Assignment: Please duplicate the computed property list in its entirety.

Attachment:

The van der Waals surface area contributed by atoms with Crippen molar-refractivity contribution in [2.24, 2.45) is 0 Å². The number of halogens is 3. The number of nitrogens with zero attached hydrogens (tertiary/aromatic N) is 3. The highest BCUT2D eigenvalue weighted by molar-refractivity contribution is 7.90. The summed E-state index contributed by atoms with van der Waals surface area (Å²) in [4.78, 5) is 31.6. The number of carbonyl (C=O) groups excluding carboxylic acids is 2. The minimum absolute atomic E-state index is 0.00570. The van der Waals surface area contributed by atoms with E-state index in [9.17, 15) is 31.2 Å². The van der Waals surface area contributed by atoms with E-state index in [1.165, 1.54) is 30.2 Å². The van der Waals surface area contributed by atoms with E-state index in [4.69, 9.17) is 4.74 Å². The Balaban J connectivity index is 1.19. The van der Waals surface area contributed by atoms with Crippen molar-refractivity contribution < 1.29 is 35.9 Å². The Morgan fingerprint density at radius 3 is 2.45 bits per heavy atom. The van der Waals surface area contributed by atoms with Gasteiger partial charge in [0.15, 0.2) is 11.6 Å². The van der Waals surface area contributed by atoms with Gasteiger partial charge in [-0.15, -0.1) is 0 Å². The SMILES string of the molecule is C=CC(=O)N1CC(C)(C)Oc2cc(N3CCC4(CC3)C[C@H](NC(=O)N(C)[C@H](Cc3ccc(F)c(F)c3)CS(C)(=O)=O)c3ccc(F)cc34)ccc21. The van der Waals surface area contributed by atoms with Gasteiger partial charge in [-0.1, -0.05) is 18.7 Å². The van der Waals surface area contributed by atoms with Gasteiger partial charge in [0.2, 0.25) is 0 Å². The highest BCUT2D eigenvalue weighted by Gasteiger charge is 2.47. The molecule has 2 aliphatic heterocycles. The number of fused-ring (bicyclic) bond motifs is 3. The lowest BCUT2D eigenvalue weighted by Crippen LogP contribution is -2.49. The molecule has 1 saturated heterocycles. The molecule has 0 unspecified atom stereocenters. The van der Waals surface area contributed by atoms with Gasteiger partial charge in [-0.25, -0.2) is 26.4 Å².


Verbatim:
The van der Waals surface area contributed by atoms with Crippen molar-refractivity contribution in [2.24, 2.45) is 0 Å². The number of halogens is 3. The number of nitrogens with zero attached hydrogens (tertiary/aromatic N) is 3. The highest BCUT2D eigenvalue weighted by molar-refractivity contribution is 7.90. The summed E-state index contributed by atoms with van der Waals surface area (Å²) in [4.78, 5) is 31.6. The number of carbonyl (C=O) groups excluding carboxylic acids is 2. The minimum absolute atomic E-state index is 0.00570. The van der Waals surface area contributed by atoms with E-state index in [9.17, 15) is 31.2 Å². The van der Waals surface area contributed by atoms with E-state index in [1.165, 1.54) is 30.2 Å². The van der Waals surface area contributed by atoms with E-state index in [4.69, 9.17) is 4.74 Å². The Balaban J connectivity index is 1.19. The van der Waals surface area contributed by atoms with Crippen molar-refractivity contribution < 1.29 is 35.9 Å². The Morgan fingerprint density at radius 3 is 2.45 bits per heavy atom. The van der Waals surface area contributed by atoms with Gasteiger partial charge in [0.15, 0.2) is 11.6 Å². The van der Waals surface area contributed by atoms with Gasteiger partial charge in [-0.15, -0.1) is 0 Å². The SMILES string of the molecule is C=CC(=O)N1CC(C)(C)Oc2cc(N3CCC4(CC3)C[C@H](NC(=O)N(C)[C@H](Cc3ccc(F)c(F)c3)CS(C)(=O)=O)c3ccc(F)cc34)ccc21. The van der Waals surface area contributed by atoms with Gasteiger partial charge in [-0.1, -0.05) is 18.7 Å². The van der Waals surface area contributed by atoms with Gasteiger partial charge in [0.2, 0.25) is 0 Å². The highest BCUT2D eigenvalue weighted by Gasteiger charge is 2.47. The molecule has 2 aliphatic heterocycles. The number of fused-ring (bicyclic) bond motifs is 3. The lowest BCUT2D eigenvalue weighted by Crippen LogP contribution is -2.49. The molecule has 1 saturated heterocycles. The molecule has 0 unspecified atom stereocenters. The van der Waals surface area contributed by atoms with Gasteiger partial charge in [-0.25, -0.2) is 26.4 Å².